Researchers have found a possible link between human blood type and higher amounts of specific strains of bacteria in the gut microbiome (1); your gut bacteria profile may not only be influenced by diet.
It is now well established that a healthy gut flora is largely responsible for overall health of the host. The human gastrointestinal tract (GIT) is home to approximately 2 kilograms of 800-1000 different species of bacteria, each having up to 25 different strains.
Thanks to advances in genome sequencing, scientists are able to study these microorganisms, their interactions and functions in both healthy and in disease states. The 2 dominating ‘phyla’ (think families) of bacteria in our microbiomes are the 2 families known as Bacteroidetes and Firmicutes. They make up the majority of bacteria in the colon and are anaerobes.
The complexity of the microbiota continues to fascinate researchers and there still remains a lot that is not understood but, from what is known so far, within the
Bacteroidetes family, there are both ‘good’ strains and ‘bad’ strains. What’s the difference? They all make chemicals as by products – those from the ‘bad’ bacteria are toxic, those from the ‘good’ bacteria are useful chemicals such a B vitamins, melatonin, serotonin, short chain esters and anti-inflammatory molecules each and all of which promote our good health.
These gut bacteria make up the mucosal layer of the lining of the GIT and are our first line of defence against any harmful microbes and pathogens that invade our bodies via our mouth on what we eat, drink, touch and breathe. To date it is understood that what we eat largely determines the volume and types of bacteria that dominate and make us healthy or ill – certain foods increase ‘good’ bacteria which make anti-inflammatory molecules; other foods increase ‘bad’ bacteria that make inflammatory molecules.
80% of the human population are ‘secretors’; the individual secretes antigens to their blood type (e.g. blood type A, B, AB and O) into the mucosal layer of the GIT, as well as other mucus-lined parts of the body like the mouth, nasal passages and lungs.
Now scientists in Helsinki from Nutrition and Red Cross blood service backgrounds have discovered that people with different blood groups may have variations in species of gut bacteria, which can consequently affect the health of the person (1). Scientists tested red blood cells for antigen (think foreign invader) receptors for various viruses and pathogenic bacteria and associated these with certain blood types. One such bacteria called Helicobacter pylori (H. pylori), which has been linked to stomach cancer, was shown to use ABO blood group antigens as its receptors. The ABO blood group means people with blood group of either A, B or AB.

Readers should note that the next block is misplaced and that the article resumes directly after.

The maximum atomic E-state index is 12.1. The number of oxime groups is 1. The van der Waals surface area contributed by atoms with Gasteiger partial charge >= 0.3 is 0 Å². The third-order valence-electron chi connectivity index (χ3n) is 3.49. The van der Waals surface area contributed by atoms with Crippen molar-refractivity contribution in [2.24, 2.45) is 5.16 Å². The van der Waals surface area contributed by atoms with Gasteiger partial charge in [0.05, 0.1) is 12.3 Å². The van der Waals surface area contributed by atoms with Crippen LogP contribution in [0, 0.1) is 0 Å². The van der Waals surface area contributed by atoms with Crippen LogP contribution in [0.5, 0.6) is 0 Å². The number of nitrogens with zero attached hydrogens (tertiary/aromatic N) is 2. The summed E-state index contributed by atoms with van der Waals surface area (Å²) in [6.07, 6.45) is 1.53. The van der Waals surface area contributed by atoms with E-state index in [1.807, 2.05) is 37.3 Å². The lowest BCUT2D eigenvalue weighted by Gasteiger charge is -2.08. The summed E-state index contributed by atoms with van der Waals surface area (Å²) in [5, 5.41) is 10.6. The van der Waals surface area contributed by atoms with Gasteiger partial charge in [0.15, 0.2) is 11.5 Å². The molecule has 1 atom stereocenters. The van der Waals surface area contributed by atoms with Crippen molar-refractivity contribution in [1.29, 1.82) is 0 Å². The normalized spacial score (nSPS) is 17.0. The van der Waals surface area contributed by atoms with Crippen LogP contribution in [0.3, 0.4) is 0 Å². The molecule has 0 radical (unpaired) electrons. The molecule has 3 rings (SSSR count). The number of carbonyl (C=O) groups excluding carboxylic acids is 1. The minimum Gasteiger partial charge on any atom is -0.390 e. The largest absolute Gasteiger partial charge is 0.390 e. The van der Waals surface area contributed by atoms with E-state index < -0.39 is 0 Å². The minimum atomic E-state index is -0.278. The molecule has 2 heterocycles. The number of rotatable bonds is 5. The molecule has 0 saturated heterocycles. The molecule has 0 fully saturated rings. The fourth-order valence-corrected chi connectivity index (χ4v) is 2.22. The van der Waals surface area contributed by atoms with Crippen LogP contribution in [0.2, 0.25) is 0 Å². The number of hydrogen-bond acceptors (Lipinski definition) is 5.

6 of the main groups of bacteria were targeted during the study of 46 fecal samples (14 of A, 16 of O, 8 of B and 8 of AB blood type). The scientists reported that the 2 main species of health promoting bacteria, Lactobacillus and Bifidobacterium, were found amongst the individuals with B and AB blood type. The researchers concluded that blood type could be considered a genetically determining factor in modulating gut bacteria and therefore would be an important consideration in the future of personalised nutrition for health.
Chris Woollams, former Oxford University Biochemist added, “Everything found to date on the subject of Gut Bacteria has been totally logical, and this is just another step. We know food choices affect volumes of different bacteria, and we’ve known for 20 years or so that you should ‘Eat right for your type! It is hardly surprising that these three are linked and that certain foods would be linked to certain bacteria which would help or hinder people with certain blood types. Equally, feedback in the other direction is to be expected.”